Paula Jean West, a Wiccan priestess and travel writer summed up the situation with Renaissance Fairs and paganism very succinctly. "Renaissance Fairies are not Pagan, but most Pagans love a good Renaissance Faire."
She is exactly right. Renaissance Faires are intended to celebrate the Renaissance period (14th-17th Century) by dressing up in period costume, recreating events such as jousting matches, and showcasing arts and crafts. These festivals are held all over the country and are quite popular.
However, not all are what we would call "good family fun." In addition to celebrating some of the bawdier aspects of the era (drinking and wenching, for instance), these fairs also attract Wiccans, pagans, Goths, gamers, and sundry occultists.
The Rev. Tony Breeden, who writes under the pseudonym of Sirius Knott, visited a Renaissance Fair in Ohio several years ago and commented on how these fairs have become increasingly pagan.
"By Pagan, I mean they’ve slid toward debauchery and counter-culture and erased every reference to the Christianity that dominated the period [at least as much as they could]. It was if they’ve created a mirror 16th century world in which the Church had little or no visible influence, far from the actual facts. It was hard to find any evidence of the Church, though all historical accounts cannot fail to note its dominance of much of the period."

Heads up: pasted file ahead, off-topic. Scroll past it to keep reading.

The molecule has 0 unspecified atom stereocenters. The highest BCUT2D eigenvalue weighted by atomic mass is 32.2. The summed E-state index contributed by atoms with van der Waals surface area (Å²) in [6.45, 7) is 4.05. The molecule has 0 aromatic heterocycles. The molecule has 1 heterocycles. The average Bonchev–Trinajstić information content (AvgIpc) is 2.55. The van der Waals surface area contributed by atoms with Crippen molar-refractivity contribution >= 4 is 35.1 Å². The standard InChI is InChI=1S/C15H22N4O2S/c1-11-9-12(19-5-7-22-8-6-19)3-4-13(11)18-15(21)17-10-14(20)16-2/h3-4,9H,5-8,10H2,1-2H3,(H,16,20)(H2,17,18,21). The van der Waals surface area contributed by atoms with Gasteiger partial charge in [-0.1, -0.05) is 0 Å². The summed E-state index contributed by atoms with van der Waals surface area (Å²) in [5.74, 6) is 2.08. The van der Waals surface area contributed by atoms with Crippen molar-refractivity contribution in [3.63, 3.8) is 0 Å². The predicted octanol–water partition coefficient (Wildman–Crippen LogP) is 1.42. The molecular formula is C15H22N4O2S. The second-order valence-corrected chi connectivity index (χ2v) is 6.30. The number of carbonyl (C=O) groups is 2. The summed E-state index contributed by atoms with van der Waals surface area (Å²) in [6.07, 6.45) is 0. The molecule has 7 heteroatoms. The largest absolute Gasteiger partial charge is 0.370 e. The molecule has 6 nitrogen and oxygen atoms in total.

The fair still featured a monk, but he "didn't bother much to stay in character," Breeden writes. "Every time I passed him, he was flirting with some pretty dame! If he was in character, we would have to conclude that he was playing a corrupt monk with no sincere Christian characters in evidence to balance the Ren Fair’s portrayal of the Church."
Even though these fairs were never supposed to be pagan, they have apparently become that way. While some fairs are fun and interesting, others are not. The best advice I can give is to take the time to check out the vendor/exhibitor list ahead of time to be sure the fair you want to visit will feature booths full of people displaying authentic period arts and crafts rather than fortune-tellers and mediums.
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